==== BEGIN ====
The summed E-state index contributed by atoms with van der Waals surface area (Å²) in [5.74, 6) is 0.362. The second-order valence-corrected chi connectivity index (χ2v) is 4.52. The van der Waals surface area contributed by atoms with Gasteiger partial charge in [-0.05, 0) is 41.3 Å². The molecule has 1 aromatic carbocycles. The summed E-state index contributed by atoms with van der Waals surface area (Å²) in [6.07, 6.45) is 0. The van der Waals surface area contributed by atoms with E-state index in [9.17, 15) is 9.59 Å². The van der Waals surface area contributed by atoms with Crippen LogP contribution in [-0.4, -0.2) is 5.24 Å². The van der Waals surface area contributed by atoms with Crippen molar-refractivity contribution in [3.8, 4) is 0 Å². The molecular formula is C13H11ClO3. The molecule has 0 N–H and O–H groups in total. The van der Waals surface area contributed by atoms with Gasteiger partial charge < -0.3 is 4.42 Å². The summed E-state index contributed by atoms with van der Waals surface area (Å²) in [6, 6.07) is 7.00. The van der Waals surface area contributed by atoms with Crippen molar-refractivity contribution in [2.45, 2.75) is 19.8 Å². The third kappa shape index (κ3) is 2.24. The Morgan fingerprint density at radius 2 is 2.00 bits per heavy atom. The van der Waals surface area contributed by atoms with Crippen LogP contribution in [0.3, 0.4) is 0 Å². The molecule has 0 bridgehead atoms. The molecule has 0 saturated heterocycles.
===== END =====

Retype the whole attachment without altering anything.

The summed E-state index contributed by atoms with van der Waals surface area (Å²) in [5.74, 6) is 0.362. The second-order valence-corrected chi connectivity index (χ2v) is 4.52. The van der Waals surface area contributed by atoms with Gasteiger partial charge in [-0.05, 0) is 41.3 Å². The molecule has 1 aromatic carbocycles. The summed E-state index contributed by atoms with van der Waals surface area (Å²) in [6.07, 6.45) is 0. The van der Waals surface area contributed by atoms with E-state index in [9.17, 15) is 9.59 Å². The van der Waals surface area contributed by atoms with Crippen LogP contribution in [-0.4, -0.2) is 5.24 Å². The van der Waals surface area contributed by atoms with Crippen molar-refractivity contribution in [3.8, 4) is 0 Å². The molecular formula is C13H11ClO3. The molecule has 0 N–H and O–H groups in total. The van der Waals surface area contributed by atoms with Gasteiger partial charge < -0.3 is 4.42 Å². The summed E-state index contributed by atoms with van der Waals surface area (Å²) in [6, 6.07) is 7.00. The van der Waals surface area contributed by atoms with Crippen molar-refractivity contribution in [2.45, 2.75) is 19.8 Å². The third kappa shape index (κ3) is 2.24. The Morgan fingerprint density at radius 2 is 2.00 bits per heavy atom. The van der Waals surface area contributed by atoms with Crippen LogP contribution in [0.3, 0.4) is 0 Å². The molecule has 0 bridgehead atoms. The molecule has 0 saturated heterocycles.